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NOT REAL NEWS: A look at what didn’t happen this week

June 10, 2022 GMT
FILE - A droplet falls from a syringe after a health care worker was injected with the Pfizer-BioNTech COVID-19 vaccine at Women & Infants Hospital in Providence, R.I., on Dec. 15, 2020. On Friday, June 10, 2022, The Associated Press reported on stories circulating online incorrectly claiming that 20,000 people have died from COVID-19 vaccines. The figure misrepresents data maintained by the Centers for Disease Control and Prevention and the Food and Drug Administration. To date, a total of nine deaths in the U.S. have been linked to the shots. (AP Photo/David Goldman, File)
FILE - A droplet falls from a syringe after a health care worker was injected with the Pfizer-BioNTech COVID-19 vaccine at Women & Infants Hospital in Providence, R.I., on Dec. 15, 2020. On Friday, June 10, 2022, The Associated Press reported on stories circulating online incorrectly claiming that 20,000 people have died from COVID-19 vaccines. The figure misrepresents data maintained by the Centers for Disease Control and Prevention and the Food and Drug Administration. To date, a total of nine deaths in the U.S. have been linked to the shots. (AP Photo/David Goldman, File)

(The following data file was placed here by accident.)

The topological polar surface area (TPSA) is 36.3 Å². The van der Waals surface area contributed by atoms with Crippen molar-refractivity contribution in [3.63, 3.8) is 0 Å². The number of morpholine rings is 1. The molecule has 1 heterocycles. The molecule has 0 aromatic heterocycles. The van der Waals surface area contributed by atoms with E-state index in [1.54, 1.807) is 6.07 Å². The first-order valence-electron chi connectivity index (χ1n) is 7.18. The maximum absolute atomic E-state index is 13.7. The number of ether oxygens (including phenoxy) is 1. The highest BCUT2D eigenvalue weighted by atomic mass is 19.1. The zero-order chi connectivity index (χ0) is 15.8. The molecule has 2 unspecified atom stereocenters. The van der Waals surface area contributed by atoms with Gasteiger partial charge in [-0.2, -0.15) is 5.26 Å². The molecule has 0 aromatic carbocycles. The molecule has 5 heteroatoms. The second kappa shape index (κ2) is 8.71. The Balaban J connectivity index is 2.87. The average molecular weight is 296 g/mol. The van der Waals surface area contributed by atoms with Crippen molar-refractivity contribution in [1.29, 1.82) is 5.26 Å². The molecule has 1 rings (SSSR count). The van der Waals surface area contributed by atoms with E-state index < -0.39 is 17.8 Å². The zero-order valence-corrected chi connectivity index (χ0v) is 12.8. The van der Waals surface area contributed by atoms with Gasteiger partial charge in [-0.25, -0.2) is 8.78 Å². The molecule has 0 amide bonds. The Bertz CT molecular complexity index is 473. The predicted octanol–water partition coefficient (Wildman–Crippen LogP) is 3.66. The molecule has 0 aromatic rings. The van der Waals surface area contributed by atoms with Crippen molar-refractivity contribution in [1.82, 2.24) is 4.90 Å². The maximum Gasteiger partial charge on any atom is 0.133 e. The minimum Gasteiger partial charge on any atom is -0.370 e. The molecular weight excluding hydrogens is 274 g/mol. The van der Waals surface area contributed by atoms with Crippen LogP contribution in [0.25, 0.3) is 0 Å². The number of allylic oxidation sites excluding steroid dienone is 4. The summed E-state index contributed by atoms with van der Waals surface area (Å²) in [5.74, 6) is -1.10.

FILE - A droplet falls from a syringe after a health care worker was injected with the Pfizer-BioNTech COVID-19 vaccine at Women & Infants Hospital in Providence, R.I., on Dec. 15, 2020. On Friday, June 10, 2022, The Associated Press reported on stories circulating online incorrectly claiming that 20,000 people have died from COVID-19 vaccines. The figure misrepresents data maintained by the Centers for Disease Control and Prevention and the Food and Drug Administration. To date, a total of nine deaths in the U.S. have been linked to the shots. (AP Photo/David Goldman, File)